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Respectfully I am not missing the point at all. Give a little / take a lot comes to mind. We are just enabling the fact that there is no reason the learn English. Give a few things in multiple languages and then the demand will be for more. Next thing you know, we will be searching street signs for English, like we do with instruction manuals.
If you accommodate / nurture the guise that not knowing English is ok, the problem will only worsen.
I am not saying that if you cannot read English you should not pay taxes. If you cannot read English than pay someone who can figure your taxes for you. Do not expect the others to pay (through taxes to translate) for your lack of knowledge. For that matter why should a foreign speaker who took the time to learn English pay for another who refuses?
Point blank; name me one US citizen that who has stood out for the better of this country who could not speak English. That leaves out 100% of the military, as English is required. Let us dwell on why English is mandatory in the military. Because at the extreme, lives are on the line. This can easily be translated into living in the US. Not that lives are on the line in normal US living. It is well known that nobody can function 100% unless there is a common form of communication.
For Pete's sake we have English as the most popular second language throughout the world. Why? Because of the affiliation of the US. You have people in other countries learning English, not only because of the US but the fact that it seems to becoming the most international language. Can we not expect the same for the people that are actually living on our soil?
Chris
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Chris wrote:

Here I disagree. I do not see accomodations for non-English speakers making it at all harder for English Speakers. It hasn't made anything harder for me and I don't anticipate it becomming that way.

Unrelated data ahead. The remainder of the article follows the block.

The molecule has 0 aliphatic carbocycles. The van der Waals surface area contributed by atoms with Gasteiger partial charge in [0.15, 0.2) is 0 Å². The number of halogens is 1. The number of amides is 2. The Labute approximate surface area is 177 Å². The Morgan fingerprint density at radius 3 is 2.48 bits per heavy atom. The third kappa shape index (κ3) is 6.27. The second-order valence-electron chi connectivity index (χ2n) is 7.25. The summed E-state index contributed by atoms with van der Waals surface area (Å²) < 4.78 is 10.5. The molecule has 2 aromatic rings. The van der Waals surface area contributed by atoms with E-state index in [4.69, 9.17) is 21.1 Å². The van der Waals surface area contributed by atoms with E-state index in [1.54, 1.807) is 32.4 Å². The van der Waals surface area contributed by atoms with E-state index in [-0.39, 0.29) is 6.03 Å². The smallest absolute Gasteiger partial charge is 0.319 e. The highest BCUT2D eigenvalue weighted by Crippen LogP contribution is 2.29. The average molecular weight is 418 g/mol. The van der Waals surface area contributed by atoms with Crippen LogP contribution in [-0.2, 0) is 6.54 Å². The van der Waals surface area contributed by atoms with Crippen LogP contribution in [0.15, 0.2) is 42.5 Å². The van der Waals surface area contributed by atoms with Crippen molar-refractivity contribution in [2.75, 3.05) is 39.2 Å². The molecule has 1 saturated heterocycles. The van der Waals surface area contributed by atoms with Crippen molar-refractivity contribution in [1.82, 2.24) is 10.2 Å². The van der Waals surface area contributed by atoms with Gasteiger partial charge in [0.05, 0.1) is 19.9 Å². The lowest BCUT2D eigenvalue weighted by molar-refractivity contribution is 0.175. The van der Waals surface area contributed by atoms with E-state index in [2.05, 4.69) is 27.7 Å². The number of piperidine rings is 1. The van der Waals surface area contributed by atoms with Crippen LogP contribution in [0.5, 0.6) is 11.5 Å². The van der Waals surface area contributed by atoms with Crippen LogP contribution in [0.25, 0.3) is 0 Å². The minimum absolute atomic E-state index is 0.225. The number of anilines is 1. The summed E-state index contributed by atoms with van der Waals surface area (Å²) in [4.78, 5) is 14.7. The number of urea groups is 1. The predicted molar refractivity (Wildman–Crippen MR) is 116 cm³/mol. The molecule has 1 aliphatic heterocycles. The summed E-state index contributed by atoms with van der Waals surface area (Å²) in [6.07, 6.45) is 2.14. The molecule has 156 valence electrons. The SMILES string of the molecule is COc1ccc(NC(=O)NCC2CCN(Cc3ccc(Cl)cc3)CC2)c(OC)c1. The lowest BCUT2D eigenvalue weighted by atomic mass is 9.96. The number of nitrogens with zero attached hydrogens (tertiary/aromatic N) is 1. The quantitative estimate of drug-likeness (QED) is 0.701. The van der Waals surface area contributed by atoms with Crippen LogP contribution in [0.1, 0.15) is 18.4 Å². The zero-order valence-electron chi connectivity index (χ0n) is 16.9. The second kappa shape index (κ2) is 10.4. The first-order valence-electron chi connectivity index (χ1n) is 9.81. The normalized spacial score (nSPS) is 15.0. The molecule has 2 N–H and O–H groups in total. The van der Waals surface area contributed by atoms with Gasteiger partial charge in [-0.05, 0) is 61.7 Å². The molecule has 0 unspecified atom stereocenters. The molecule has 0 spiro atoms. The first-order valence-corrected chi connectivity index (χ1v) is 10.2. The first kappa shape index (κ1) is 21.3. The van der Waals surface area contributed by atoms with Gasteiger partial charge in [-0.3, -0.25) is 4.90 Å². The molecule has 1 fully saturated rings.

I think the products that have manuals/instructions printed in a huge variety of languages are typically intedned for sale in the same package in many different countries, though I suppose that may not always be the case.
--

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snipped-for-privacy@spamcop.net wrote:

In general, the manuals aimed at the U.S. eastern market are usually printed in English, Spanish and French. That's actually Northeast needs, as there are very few French speakers who wander this far away from Quebec.
As long as we continue to teach English as the primary language, insisting that immigrants learn it, we won't have problems with multi-language signage and similar fun stuff. When we stop, for whatever reason, the pressures from those who don't speak English for convenience items will increase. Given the butt kissing mode most politicians live in these days, it won't take long to change.
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Charlie Self wrote:

...
...
Those products aren't "aimed" anywhere--they're simply generic to cover all markets. We get the same stuff here in the midwest/southwest as there. The choice of languages is one of the manufacturer for how many to print it in rather than where the product is going for almost everything.

That's already an issue in the southern tier states w/ Spanish... :(
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wrote:

From the "what's wrong with this picture? file": A school bus in Tucson with an anti-smoking propaganda sign --- in Spanish.
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Mark & Juanita wrote:

Hmm, should I suppose that if one does not understand the text it looks like a cigarette advertisement?
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On 22 Sep 2005 10:16:21 -0700, snipped-for-privacy@spamcop.net wrote:

Nope, if one does not understand the text, it looks like white letters in Spanish on a blue background. :-)
My question has been, if the students can't read English, where did they learn to read Spanish?